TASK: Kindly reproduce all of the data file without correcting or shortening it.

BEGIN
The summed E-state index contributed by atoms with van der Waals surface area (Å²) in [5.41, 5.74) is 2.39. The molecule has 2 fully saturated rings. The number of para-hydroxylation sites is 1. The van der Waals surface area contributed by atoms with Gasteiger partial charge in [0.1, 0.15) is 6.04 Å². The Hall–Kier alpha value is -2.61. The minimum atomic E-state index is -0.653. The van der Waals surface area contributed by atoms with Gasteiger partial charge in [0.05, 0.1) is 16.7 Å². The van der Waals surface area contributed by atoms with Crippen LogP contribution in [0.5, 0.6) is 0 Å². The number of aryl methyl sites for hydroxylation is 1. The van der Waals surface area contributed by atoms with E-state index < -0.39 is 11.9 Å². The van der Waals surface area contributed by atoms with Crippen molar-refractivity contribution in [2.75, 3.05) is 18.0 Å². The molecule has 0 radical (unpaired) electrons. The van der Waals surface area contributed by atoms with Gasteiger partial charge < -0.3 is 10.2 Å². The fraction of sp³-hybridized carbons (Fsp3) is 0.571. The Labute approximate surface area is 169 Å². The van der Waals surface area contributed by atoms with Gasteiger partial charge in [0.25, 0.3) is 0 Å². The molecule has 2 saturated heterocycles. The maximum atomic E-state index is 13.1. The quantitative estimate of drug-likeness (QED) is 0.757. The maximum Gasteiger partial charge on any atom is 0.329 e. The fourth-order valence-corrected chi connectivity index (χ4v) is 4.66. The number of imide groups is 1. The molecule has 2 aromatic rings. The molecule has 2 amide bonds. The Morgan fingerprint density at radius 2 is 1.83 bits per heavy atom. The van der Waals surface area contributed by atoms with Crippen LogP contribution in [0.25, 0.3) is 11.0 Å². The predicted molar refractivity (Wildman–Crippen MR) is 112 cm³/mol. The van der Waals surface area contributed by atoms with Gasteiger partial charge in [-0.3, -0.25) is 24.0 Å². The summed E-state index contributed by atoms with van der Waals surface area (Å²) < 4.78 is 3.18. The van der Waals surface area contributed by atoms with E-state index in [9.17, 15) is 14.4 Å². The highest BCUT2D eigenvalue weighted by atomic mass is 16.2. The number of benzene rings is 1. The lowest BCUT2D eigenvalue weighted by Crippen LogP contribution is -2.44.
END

The summed E-state index contributed by atoms with van der Waals surface area (Å²) in [5.41, 5.74) is 2.39. The molecule has 2 fully saturated rings. The number of para-hydroxylation sites is 1. The van der Waals surface area contributed by atoms with Gasteiger partial charge in [0.1, 0.15) is 6.04 Å². The Hall–Kier alpha value is -2.61. The minimum atomic E-state index is -0.653. The van der Waals surface area contributed by atoms with Gasteiger partial charge in [0.05, 0.1) is 16.7 Å². The van der Waals surface area contributed by atoms with Crippen LogP contribution in [0.5, 0.6) is 0 Å². The number of aryl methyl sites for hydroxylation is 1. The van der Waals surface area contributed by atoms with E-state index < -0.39 is 11.9 Å². The van der Waals surface area contributed by atoms with Crippen molar-refractivity contribution in [2.75, 3.05) is 18.0 Å². The molecule has 0 radical (unpaired) electrons. The van der Waals surface area contributed by atoms with Gasteiger partial charge < -0.3 is 10.2 Å². The fraction of sp³-hybridized carbons (Fsp3) is 0.571. The Labute approximate surface area is 169 Å². The van der Waals surface area contributed by atoms with Gasteiger partial charge in [0.25, 0.3) is 0 Å². The molecule has 2 saturated heterocycles. The maximum atomic E-state index is 13.1. The quantitative estimate of drug-likeness (QED) is 0.757. The maximum Gasteiger partial charge on any atom is 0.329 e. The fourth-order valence-corrected chi connectivity index (χ4v) is 4.66. The number of imide groups is 1. The molecule has 2 aromatic rings. The molecule has 2 amide bonds. The Morgan fingerprint density at radius 2 is 1.83 bits per heavy atom. The van der Waals surface area contributed by atoms with Crippen LogP contribution in [0.25, 0.3) is 11.0 Å². The predicted molar refractivity (Wildman–Crippen MR) is 112 cm³/mol. The van der Waals surface area contributed by atoms with Gasteiger partial charge in [-0.3, -0.25) is 24.0 Å². The summed E-state index contributed by atoms with van der Waals surface area (Å²) < 4.78 is 3.18. The van der Waals surface area contributed by atoms with E-state index in [9.17, 15) is 14.4 Å². The highest BCUT2D eigenvalue weighted by atomic mass is 16.2. The number of benzene rings is 1. The lowest BCUT2D eigenvalue weighted by Crippen LogP contribution is -2.44.